A'AGA Something to be told or talked about
February 2, 2018
The last weekend of February, we will honor the raising of the American flag or vanjel on Iwo Jima. Control of Iwo Jima was crucial for bombing flights to Tokyo and had to be taken, but it was defended by 22,000 Japanese soldiers. On February 19, 1945, after the decision was made to take the island, Navy bombing began and within 30 minutes over 8,000 volleys were fired to cover for 1,400 Marines landing on the island. An Indian Country Today article in 2012 by Konnie LeMay reported, “When the Japanese attacked Pearl Harbor in December of 1941, there were 5,000 Native Americans listed in military service. By January 1942, the DOD reports, 99 percent of all eligible Native American men had registered for the draft.” Among the landing group were six Navajo Code Talkers who decoded over 800 messages within a 48 hour period without a mistake.
Back home along the akimel, it was the month of Auppa I’ivakidak or Cottonwood Leafing. Life flowed along but with uneasiness about it for many O’otham and Piipaash volunteered. The O’otham and Piipaash have a long tradition of taking the war trail, joining the military was the latest extension.
In 1940, President Roosevelt sent National Guard units to Panama to protect the canal and prepare for jungle warfare. Arizona’s Guard, 158th Infantry Regiment had a large contingent of O’otham and Piipaash. After Pearl Harbor, the regiment was renamed as the Bushmasters. While in Panama, tribal member Sam Thomas was sent to Officer Candidate School and earned the rank of First Lieutenant. He then commanded a company for 5 months in Europe without a promotion. A chance meeting with Gen. George Patton ended the “mistake.” Jay Morago Jr. rose to the rank of Sergeant, awarded 4 Bronze Stars and a Purple Heart, his roots went back to the territorial days when the O’otham fought against the O:b. When the Bureau of Indian Affairs relinquished the operation of the tribal farm to the tribe, Sam and Jay ran the farm and soon had the farm turning a profit. There were numerous tribal members who served with the Bushmasters.
From the Bushmasters regiment several Natives were recruited for an elite Special Forces unit that conducted raids and gathered intelligence in the Pacific. In 1943, under the command of Lt. General Walter Krueger, over 700 soldiers went through an intense six-week training course. The top 138 graduates became Alamo Scouts, among them were tribal members Joshua Sunn, Theodore Largo and David Milda. Going in six or seven man reconnaissance and raider teams behind enemy lines, they never lost a man to the Japanese Army.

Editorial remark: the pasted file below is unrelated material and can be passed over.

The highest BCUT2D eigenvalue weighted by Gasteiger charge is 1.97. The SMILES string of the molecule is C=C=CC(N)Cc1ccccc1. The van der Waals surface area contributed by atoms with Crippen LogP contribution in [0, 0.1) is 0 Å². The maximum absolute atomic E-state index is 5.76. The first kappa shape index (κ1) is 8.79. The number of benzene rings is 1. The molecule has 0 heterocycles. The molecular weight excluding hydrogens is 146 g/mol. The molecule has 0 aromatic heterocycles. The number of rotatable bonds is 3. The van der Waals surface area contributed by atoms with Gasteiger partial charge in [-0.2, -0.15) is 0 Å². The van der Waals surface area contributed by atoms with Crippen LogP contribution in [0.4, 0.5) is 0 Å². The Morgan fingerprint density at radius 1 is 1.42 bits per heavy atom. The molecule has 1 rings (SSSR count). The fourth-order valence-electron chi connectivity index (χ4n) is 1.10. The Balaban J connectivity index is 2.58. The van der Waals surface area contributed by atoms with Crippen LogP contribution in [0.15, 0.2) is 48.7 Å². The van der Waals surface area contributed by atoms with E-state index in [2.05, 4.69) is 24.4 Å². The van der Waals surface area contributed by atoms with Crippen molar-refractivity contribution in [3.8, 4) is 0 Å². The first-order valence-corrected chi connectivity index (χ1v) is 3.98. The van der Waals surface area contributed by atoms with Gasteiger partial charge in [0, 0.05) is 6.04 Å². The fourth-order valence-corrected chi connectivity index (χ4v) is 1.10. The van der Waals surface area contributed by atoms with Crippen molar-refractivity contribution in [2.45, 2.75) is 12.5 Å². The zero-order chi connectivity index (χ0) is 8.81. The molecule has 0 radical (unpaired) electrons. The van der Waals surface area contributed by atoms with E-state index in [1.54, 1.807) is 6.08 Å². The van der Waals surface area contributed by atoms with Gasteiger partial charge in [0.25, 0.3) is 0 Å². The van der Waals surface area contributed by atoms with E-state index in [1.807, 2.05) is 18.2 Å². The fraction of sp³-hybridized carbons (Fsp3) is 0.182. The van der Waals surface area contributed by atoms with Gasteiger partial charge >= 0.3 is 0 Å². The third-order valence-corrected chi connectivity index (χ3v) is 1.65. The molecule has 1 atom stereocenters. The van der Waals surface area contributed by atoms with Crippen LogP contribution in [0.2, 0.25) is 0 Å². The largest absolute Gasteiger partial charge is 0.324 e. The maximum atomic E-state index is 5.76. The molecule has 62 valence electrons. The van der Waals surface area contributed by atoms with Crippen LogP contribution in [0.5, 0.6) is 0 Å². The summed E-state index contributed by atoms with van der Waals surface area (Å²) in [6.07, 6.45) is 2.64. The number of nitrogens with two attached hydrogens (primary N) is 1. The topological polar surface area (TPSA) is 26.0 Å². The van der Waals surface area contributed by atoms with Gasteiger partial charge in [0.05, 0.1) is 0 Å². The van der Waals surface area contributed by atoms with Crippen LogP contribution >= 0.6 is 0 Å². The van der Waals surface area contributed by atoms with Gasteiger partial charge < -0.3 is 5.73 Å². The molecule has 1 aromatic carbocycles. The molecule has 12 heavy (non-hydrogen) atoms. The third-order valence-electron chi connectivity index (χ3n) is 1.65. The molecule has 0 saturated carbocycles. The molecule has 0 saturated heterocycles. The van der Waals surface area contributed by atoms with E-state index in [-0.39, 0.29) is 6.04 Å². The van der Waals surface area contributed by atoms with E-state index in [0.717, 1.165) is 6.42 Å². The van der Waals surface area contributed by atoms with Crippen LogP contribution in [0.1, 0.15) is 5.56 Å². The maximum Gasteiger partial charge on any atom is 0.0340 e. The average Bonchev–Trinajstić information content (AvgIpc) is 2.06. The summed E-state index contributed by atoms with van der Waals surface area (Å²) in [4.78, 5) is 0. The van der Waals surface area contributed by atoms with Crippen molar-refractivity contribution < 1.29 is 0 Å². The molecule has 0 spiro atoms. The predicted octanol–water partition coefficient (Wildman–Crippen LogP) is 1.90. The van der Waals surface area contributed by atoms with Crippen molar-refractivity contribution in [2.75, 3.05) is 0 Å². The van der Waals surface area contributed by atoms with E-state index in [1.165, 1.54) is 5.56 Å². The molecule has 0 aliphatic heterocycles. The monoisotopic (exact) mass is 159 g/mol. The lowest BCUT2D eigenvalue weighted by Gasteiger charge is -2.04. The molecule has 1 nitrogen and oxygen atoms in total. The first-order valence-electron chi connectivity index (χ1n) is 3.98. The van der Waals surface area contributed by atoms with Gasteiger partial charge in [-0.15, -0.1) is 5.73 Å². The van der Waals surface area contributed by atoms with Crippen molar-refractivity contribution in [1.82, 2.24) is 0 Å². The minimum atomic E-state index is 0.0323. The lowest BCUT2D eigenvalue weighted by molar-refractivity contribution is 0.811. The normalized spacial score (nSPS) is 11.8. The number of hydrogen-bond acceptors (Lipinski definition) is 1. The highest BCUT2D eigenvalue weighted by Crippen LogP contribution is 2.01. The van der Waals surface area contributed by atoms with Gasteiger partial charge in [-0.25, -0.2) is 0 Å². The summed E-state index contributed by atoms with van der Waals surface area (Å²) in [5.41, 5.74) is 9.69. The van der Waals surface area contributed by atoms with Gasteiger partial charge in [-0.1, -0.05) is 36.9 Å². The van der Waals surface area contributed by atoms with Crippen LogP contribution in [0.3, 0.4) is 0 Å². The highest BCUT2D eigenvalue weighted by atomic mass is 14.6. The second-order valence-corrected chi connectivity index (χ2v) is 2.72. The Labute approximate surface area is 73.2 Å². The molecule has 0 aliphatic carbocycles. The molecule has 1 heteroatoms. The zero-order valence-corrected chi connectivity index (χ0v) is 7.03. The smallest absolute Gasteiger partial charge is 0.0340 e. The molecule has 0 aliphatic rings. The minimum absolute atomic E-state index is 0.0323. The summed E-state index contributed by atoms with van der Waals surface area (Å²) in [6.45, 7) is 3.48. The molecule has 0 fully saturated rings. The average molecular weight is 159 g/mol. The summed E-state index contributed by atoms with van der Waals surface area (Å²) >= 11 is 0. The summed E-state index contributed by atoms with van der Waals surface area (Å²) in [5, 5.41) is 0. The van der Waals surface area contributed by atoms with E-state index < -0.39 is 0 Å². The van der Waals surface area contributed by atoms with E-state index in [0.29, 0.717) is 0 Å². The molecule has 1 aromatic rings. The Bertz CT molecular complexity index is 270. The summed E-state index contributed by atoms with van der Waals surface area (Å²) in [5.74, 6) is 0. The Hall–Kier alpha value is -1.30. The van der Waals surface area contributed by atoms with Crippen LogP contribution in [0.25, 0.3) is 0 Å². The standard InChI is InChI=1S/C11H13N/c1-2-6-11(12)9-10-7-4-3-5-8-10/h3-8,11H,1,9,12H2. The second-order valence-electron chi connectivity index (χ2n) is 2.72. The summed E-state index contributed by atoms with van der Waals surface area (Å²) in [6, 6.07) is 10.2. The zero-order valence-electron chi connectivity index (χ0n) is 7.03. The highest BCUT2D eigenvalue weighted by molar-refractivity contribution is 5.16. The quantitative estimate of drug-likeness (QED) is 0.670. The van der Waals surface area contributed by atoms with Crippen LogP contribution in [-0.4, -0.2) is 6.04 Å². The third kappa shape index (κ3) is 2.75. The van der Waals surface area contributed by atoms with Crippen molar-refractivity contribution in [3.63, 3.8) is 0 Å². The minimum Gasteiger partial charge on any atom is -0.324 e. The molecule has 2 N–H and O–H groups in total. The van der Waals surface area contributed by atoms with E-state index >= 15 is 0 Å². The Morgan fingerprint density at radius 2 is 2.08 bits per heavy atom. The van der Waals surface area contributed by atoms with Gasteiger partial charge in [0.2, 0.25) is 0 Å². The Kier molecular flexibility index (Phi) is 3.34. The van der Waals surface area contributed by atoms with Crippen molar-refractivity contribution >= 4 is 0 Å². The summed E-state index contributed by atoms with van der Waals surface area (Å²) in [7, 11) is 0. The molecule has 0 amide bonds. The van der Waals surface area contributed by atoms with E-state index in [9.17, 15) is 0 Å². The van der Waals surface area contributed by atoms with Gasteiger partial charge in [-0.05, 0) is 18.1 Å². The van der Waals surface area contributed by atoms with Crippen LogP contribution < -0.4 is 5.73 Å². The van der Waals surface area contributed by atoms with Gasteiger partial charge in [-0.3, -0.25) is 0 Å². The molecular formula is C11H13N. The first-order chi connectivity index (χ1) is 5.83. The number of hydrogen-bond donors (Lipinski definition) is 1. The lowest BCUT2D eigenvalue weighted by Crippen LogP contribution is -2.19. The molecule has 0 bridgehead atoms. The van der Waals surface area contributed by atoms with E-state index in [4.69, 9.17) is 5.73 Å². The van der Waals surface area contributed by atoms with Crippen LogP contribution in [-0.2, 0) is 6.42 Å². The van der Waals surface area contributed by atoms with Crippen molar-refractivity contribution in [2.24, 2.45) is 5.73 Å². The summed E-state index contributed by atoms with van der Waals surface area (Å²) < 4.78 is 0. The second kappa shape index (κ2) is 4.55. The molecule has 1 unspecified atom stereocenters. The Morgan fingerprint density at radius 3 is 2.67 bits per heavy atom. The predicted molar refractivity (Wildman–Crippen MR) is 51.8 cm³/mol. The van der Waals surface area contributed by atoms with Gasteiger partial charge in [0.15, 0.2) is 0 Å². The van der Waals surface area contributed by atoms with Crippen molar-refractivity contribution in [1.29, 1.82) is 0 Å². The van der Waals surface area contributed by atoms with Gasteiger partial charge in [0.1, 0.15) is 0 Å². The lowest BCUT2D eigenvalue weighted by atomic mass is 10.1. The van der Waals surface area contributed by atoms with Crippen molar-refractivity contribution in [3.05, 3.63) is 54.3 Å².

When the flag was raised on February 23, 1945, it signaled Allied forces had taken Iwo Jima. The tide has turned against the enemy. The official end of World War II was seven months away. Iwo Jima was not Ira Hayes’ first battle. As a seasoned Marine paratrooper he saw action at Villa La Vella, New Caledonia, and Bougainville. Corporal Ira Hayes returned to Bapchule, his home village on the south bank of the akimel. For the next ten years, Ira struggled with life. He was found near his home on January 24, 1955, a victim of exposure. Thousands attended his services at Cook Memorial Presbyterian Church and many had to stand outside. The service was led by Esau Joseph and Roe B. Lewis, tribal members and ordained ministers. Later Ira Hayes was taken to the Arizona State capital to lie in state. On February 2, he was laid to rest with full military honors at Arlington National Cemetery. GRIC’s Iwo Jima Flag Raising Parade and Ceremony helps us honor the sacrifices and valor of our military whose actions have enabled our freedoms and rights.
Information was taken from The Pima-Maricopa by Henry F. Dobyns. Michelle Tirado. “Remembering the Alamo Scouts: Many American Indians Fought in World War II.” Indian Country Today May 27, 2011 and Konnie LeMay. “A Brief History of American Indian Military Service.” Indian Country Today May 28, 2012. There are many sources devoted to the Alamo but this site was accessed;